The Easy Life – Versus the Meaningful Life

 “Do not pray for an easy life. Pray for the strength to endure a difficult one.”

-Bruce Lee

In one of the most famous mass performance reviews in written history, the book of Devarim (Deuteronomy) starts out with Moses doing a recap and overview of the Jewish people since they left Egypt, and the review was hardly favorable. In re-telling one of the lowest moments of that period, the “incident of the spies,” (where the Jewish people were afraid of entering the Land of Israel after hearing the fearful report from the infamous spies), Moses pointedly reminded the people how they spoke against God when they said: “Because of God’s hatred for us did he take us out of the land of Egypt, to deliver us into the hand of the Amorite to destroy us.

This is tantamount to claiming that the whole thing was a setup from the start, in that God freed us from Egypt, only to deliver us into the hands of a much worse enemy and certain death. We have the luxurious vantage point of having read “The Book” (OK, and we saw the movie too), so we know the story has a happy ending. But, in defense of the masses, which had been manipulated into a state of terror by the spies, can we empathize with their pain when they “claimed” God hated them? What was really going on?

The Longing Underneath the Complaint

When our children come home from school, smarting from a bad grade or being disciplined, for example, and they cry out with unwavering certainty, “My teacher hates me!” are they making a statement of objective fact  – or are they really expressing an unspoken fear of not being loved by the teacher? What is the unexpressed longing underneath their complaints?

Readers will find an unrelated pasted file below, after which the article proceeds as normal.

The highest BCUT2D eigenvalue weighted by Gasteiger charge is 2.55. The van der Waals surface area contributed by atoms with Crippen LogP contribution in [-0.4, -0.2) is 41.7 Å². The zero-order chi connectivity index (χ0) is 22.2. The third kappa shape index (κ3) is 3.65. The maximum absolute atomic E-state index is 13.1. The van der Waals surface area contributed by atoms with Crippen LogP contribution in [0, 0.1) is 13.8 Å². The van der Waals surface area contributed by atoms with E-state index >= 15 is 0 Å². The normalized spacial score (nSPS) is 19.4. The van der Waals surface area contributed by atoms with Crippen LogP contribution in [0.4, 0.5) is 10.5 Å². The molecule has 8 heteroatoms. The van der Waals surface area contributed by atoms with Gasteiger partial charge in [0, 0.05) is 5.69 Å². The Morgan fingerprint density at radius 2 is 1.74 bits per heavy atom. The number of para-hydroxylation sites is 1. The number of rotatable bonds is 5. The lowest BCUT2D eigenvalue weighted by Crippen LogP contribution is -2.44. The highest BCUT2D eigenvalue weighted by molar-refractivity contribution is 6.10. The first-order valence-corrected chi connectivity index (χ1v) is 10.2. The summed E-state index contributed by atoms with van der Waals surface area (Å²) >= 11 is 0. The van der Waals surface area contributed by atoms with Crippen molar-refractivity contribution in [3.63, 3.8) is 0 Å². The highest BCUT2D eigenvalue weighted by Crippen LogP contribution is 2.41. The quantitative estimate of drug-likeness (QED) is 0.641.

While it’s very challenging to remain centered, conscious and non-reactive when someone is bitterly complaining, look under the hood of a complaint – especially an irrational one – and you will likely find someone who is insecure, wondering if he or she is loved. Just to be clear, I don’t regard terrorism and anti-Semitism as “bad behavior masquerading as a cry for love.” I can’t go there. On the other hand, disciplining myself to ignore how a message is delivered so as not to lose sight of the underlying expression of a legitimate need, is a choice I make in my relationships.  

If God Only Loved Us…

When seen in that favorable and compassionate light, then, you could consider the irrational complaints and accusations the Jewish people made against God, as evidence of very insecure people questioning their relationship with God. In their minds, in their logic, it made sense that if God really loved them, he could have kicked the Egyptians out of Egypt and let the Jews live free and safe in the fertile Nile delta. If God really loved the Jewish people, why were they the ones wandering in the desert?   Why were they attacked and beset by people trying to destroy them? And why did they have to face years of battle to establish their homeland? At Mt. Sinai, God called us His beloved. Really? Is this what love looks like?